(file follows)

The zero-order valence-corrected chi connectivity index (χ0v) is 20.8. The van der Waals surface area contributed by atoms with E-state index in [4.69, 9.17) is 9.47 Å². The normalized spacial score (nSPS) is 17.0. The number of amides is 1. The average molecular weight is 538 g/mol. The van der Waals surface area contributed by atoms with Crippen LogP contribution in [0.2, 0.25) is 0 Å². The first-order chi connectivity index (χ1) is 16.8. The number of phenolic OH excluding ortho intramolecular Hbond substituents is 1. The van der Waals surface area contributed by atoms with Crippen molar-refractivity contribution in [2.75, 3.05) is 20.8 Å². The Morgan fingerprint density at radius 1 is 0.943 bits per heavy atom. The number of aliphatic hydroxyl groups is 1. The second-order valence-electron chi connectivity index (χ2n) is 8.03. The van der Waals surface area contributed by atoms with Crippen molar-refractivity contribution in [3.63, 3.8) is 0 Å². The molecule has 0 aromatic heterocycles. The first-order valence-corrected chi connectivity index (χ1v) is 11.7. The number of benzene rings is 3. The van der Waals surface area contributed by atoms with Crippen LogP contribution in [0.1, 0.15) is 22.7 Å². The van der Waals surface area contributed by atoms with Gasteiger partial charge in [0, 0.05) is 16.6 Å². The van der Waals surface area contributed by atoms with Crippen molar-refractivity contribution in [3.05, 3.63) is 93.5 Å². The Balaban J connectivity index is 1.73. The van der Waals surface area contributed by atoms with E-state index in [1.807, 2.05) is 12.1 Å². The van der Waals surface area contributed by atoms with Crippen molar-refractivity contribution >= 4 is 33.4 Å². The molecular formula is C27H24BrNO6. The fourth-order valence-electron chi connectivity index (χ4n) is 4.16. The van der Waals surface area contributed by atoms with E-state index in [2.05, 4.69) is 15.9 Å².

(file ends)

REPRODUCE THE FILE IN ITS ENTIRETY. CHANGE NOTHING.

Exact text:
The zero-order valence-corrected chi connectivity index (χ0v) is 20.8. The van der Waals surface area contributed by atoms with E-state index in [4.69, 9.17) is 9.47 Å². The normalized spacial score (nSPS) is 17.0. The number of amides is 1. The average molecular weight is 538 g/mol. The van der Waals surface area contributed by atoms with Crippen LogP contribution in [0.2, 0.25) is 0 Å². The first-order chi connectivity index (χ1) is 16.8. The number of phenolic OH excluding ortho intramolecular Hbond substituents is 1. The van der Waals surface area contributed by atoms with Crippen molar-refractivity contribution in [2.75, 3.05) is 20.8 Å². The Morgan fingerprint density at radius 1 is 0.943 bits per heavy atom. The number of aliphatic hydroxyl groups is 1. The second-order valence-electron chi connectivity index (χ2n) is 8.03. The van der Waals surface area contributed by atoms with Crippen molar-refractivity contribution in [3.63, 3.8) is 0 Å². The molecule has 0 aromatic heterocycles. The first-order valence-corrected chi connectivity index (χ1v) is 11.7. The number of benzene rings is 3. The van der Waals surface area contributed by atoms with Crippen LogP contribution in [0.1, 0.15) is 22.7 Å². The van der Waals surface area contributed by atoms with Gasteiger partial charge in [0, 0.05) is 16.6 Å². The van der Waals surface area contributed by atoms with Crippen molar-refractivity contribution in [3.05, 3.63) is 93.5 Å². The Balaban J connectivity index is 1.73. The van der Waals surface area contributed by atoms with E-state index in [1.807, 2.05) is 12.1 Å². The van der Waals surface area contributed by atoms with Crippen molar-refractivity contribution >= 4 is 33.4 Å². The molecular formula is C27H24BrNO6. The fourth-order valence-electron chi connectivity index (χ4n) is 4.16. The van der Waals surface area contributed by atoms with E-state index in [2.05, 4.69) is 15.9 Å².